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I am trying to work out how to determine weights for the assets in order to form a portfolio. The ratio I am using is EV/EBIT, hence the smaller the better. The problem is I don't know how to handle it when EV < 0. Obviously that is kind of a 'free lunch' mathematically speaking and I realise the discontinuity at x/0 is what messes things up in a way. Would anyone be able to suggest something?


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You mean when EBIT<0? Then just take EBIT/EV instead. –  John Jan 31 '13 at 17:34
No, I don't select any assets with EBIT < 0. It is for a few when market cap < net cash that you get EV < 0. –  ArturoP Jan 31 '13 at 19:02

2 Answers 2

ArturoP, as John said, instead of minimizing EV/EBIT, you could as well maximize the inverse ratio EBIT/EV, thus eliminating the division by 0.

You could think of the ratio (e.g. EBIT/EV) as a utility function, i.e. how well you evaluate a company based on the 2 variables, such as U(EBIT,EV) = EBIT/EV.

You'll notice that the ratio above works well when EBIT >= 0. But it is less intuitive when EBIT < 0, since presumably expansive non-profitable companies are the worst case. A workaround for that could be splitting your domain into 2, and define a negative utility as the example below:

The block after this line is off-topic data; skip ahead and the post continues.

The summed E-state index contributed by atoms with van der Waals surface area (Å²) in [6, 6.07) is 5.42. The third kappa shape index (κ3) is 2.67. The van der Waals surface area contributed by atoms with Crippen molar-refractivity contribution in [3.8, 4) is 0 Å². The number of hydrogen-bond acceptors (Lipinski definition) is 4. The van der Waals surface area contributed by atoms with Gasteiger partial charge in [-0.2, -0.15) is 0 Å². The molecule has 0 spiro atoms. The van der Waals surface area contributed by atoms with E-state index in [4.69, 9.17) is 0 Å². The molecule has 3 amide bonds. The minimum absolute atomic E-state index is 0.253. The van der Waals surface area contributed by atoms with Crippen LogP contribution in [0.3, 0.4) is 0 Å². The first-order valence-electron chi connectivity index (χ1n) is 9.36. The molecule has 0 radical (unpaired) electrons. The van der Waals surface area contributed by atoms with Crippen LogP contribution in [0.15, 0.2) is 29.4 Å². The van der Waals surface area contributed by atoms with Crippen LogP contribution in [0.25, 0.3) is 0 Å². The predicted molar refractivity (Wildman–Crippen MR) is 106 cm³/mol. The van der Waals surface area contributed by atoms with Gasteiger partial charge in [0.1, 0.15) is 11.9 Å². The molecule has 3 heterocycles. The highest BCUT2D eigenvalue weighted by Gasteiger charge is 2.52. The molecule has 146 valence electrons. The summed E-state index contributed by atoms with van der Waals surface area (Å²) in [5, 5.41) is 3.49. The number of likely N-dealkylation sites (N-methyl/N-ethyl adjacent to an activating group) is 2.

\begin{align*} W \sim U(EBIT,EV) = \begin{cases} \frac{EBIT}{EV}, & \text{ if } EBIT >= 0\\ EBIT.EV, & \text{ if } EBIT < 0 \end{cases} \end{align*}

So that your allocation weights W are somehow proportional to your utility.

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An EV<0 is an "ideal" situation (for a value investor). When you find such a rare bird, give it the maximum portfolio weight allowed by your investment policy.

(Given your statement, "the smaller the better," I'm assuming that your portfolio weights are some "reciprocoal" of your calculated ratio.)

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